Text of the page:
In the course of nearly 30 years of writing professionally about music (and over 35 years of intermittently playing it), I’ve accumulated a wealth of stories, interviews and experiences, and I want to be able to put the good ones (and some of the really bad ones) all down in one place — and share them with those that would dig them — while I still have the ability to do so. This platform will enable me to do that, as well as assemble them in an easily searchable archive.
For about five or six years now, I’ve also been toying with the idea of a musical memoir of my adolescence — a turbulent and confusing period in which my life and sanity were truly, to paraphrase Lou Reed, saved by rock and roll (and AM radio pop, and disco, and new wave, and heavy metal, etc.). I’ve already penned a few chapters for the book, but I need a kick in the ass to get going again, and I think launching this Substack will definitely give me one.
If this all sounds like something you’d be into, please subscribe to Jagged Time Lapse. A free subscription will get you a couple of my newsletters a week sent directly to your inbox, which will include anything from cool old ads and photos, to amusing tales of rubbing shoulders with artists both famous and obscure, to essays on my latest musical obsessions. I hereby promise that it will be fun, a brief distraction from the world’s awfulness, and maybe even enlightening — like this Billboard magazine pic of former Mets third baseman Ed Charles working a somewhat regrettable Lou Christie single as a promotions guy for Buddah Records.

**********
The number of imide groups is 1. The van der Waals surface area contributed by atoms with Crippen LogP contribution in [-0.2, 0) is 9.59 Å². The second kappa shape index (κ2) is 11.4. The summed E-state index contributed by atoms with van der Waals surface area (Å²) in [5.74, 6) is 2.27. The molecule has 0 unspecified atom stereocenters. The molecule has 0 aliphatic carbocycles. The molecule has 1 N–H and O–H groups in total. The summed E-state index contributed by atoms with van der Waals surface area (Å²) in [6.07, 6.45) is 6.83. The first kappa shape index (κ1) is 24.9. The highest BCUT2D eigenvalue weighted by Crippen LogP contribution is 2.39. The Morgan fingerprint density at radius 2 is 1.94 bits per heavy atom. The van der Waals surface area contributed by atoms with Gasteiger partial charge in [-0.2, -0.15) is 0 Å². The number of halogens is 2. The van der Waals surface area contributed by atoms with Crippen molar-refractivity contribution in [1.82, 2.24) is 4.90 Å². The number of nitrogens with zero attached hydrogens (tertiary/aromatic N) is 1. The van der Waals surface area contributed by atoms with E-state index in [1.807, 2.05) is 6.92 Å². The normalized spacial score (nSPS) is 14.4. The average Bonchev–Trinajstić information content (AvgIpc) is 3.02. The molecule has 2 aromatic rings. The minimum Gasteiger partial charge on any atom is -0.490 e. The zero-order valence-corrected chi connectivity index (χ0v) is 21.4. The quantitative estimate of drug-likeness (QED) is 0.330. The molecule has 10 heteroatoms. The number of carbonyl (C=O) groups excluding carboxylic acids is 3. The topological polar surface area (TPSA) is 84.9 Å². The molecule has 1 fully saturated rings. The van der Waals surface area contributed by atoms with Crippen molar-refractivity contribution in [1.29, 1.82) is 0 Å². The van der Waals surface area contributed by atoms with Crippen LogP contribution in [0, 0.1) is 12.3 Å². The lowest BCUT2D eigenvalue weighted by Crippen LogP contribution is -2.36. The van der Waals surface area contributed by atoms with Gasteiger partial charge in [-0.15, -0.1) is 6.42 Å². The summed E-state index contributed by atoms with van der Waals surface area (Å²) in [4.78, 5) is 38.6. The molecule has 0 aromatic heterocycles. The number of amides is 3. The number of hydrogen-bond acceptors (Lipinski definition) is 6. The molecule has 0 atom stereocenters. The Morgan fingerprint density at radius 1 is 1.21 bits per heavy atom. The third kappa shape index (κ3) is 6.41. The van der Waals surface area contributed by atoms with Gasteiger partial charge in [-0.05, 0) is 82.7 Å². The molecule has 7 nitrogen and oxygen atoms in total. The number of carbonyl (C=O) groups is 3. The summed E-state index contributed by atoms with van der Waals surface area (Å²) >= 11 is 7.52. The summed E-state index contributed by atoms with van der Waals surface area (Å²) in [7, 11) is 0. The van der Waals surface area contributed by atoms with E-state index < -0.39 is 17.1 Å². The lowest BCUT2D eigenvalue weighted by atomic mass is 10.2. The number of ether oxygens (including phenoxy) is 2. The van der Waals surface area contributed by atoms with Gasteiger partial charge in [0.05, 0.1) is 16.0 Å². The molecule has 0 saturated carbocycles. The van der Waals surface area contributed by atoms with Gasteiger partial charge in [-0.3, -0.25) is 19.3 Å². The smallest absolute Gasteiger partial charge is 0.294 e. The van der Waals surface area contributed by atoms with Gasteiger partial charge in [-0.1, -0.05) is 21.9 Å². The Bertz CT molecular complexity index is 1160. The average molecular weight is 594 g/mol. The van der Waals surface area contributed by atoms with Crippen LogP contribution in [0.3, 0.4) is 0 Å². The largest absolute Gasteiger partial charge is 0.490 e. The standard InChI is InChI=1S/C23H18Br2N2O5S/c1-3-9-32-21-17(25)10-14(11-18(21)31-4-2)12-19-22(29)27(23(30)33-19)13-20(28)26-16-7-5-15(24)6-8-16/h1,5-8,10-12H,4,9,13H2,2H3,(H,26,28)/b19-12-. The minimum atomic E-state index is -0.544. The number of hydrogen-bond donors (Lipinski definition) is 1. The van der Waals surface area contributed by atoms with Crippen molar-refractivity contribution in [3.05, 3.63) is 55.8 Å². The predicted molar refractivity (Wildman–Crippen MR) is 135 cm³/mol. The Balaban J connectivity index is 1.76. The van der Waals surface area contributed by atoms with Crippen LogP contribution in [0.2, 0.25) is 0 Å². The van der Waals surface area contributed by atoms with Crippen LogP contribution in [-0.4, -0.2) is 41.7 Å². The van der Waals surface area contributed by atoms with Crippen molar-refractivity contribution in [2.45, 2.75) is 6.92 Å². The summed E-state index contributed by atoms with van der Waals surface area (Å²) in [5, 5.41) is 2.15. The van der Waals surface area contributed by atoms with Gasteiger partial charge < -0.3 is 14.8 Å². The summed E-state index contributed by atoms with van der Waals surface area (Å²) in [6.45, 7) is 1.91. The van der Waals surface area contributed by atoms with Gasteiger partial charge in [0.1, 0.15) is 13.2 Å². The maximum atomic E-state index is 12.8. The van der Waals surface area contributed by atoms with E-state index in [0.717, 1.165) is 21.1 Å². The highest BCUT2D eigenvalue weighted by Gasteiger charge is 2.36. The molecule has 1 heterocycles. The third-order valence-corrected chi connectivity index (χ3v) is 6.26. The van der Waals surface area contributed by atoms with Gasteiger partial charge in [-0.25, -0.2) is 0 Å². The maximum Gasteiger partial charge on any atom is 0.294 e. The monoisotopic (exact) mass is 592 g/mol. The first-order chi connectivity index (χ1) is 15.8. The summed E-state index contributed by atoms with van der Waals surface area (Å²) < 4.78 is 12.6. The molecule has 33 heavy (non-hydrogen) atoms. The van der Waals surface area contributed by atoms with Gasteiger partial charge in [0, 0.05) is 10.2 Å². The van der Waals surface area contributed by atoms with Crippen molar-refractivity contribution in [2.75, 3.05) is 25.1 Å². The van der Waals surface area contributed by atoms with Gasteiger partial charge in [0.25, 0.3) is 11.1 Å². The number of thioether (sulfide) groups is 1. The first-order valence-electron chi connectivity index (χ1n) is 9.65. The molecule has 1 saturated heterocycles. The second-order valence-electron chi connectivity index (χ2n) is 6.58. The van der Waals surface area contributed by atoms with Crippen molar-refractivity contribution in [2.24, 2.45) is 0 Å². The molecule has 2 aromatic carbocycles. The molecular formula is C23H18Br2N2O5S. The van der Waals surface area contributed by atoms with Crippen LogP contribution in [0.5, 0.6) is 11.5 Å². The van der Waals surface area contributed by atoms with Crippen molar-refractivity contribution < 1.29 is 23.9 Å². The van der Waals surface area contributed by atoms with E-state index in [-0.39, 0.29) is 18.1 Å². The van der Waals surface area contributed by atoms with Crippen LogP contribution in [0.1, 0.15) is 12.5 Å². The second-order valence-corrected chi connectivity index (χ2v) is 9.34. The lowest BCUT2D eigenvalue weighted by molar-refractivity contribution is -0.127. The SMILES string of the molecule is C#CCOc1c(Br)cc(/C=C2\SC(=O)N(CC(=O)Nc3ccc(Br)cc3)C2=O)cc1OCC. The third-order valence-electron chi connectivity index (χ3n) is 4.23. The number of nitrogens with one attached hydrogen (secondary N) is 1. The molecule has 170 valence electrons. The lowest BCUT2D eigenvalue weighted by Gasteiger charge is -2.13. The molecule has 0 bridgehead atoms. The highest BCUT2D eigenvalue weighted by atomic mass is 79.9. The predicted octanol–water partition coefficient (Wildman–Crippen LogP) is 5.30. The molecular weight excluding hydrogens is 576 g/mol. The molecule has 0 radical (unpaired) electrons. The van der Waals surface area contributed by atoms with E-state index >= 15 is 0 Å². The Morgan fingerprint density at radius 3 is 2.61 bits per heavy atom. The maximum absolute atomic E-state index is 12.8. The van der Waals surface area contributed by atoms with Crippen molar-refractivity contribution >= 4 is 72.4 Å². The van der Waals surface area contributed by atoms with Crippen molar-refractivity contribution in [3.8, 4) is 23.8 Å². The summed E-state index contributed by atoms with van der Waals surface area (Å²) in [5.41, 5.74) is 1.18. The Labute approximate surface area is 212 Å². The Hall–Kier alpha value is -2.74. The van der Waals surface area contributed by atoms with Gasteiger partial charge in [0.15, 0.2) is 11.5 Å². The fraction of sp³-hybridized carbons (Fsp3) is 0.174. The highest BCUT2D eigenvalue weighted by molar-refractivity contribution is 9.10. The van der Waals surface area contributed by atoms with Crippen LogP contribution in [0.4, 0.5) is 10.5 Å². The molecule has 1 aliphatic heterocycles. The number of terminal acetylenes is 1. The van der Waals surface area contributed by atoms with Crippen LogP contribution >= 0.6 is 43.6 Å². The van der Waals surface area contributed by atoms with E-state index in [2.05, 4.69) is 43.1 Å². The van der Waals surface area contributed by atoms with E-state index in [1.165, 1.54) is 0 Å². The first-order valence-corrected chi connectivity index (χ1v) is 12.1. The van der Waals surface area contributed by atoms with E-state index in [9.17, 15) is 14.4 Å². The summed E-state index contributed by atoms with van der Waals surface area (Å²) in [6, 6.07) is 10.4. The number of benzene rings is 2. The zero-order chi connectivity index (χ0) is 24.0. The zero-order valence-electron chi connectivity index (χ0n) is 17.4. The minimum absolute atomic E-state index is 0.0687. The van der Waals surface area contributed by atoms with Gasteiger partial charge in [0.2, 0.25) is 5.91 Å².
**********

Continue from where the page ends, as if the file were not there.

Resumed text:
But should you opt for the paid subscription — a measly $5 a month (can you even get a coffee for that these days?), or a bargain annual subscription of $50 — you’ll also have access to transcripts of interviews I’ve done through the years, new chapters of my forthcoming musical memoir as I write them, and some particularly juicy tales from my days in the music journalism wars. I’ll also occasionally post polls giving paid subscribers input into which old interviews I should dust off from my hard drive. Dave Davies? Sergio Mendes? Mastodon? Ozzy? The choice will be yours!
And if you’re feeling really flush (or just incredibly generous), you can sign up for a Founding Member annual subscription, which for $200 will get you all of the above, plus a shoutout in the newsletter and in any future books that may result from it. (Unless, of course, you prefer to remain incognito for whatever reason.)
As a freelance writer, I frequently spend far too much time chasing down money that’s owed to me from some publication or client or another, so paid subscriptions to Jagged Time Lapse will be an especially welcome buffer against such indignities. And since I’m currently in the process of leaving North Carolina to begin a new chapter of my life in New York, I am more grateful than ever for the support of like-minded souls.
Thanks for reading this far. I really hope you’ll take this musical time trip with me.
Looking forward to reading your stuff. Sorry to hear you're leaving NC when we just got here.
Ed Charles was a Buddah promo guy? I can't even imagine, say, Jeff Bagwell with a Columbia Records silk jacket on!!🤯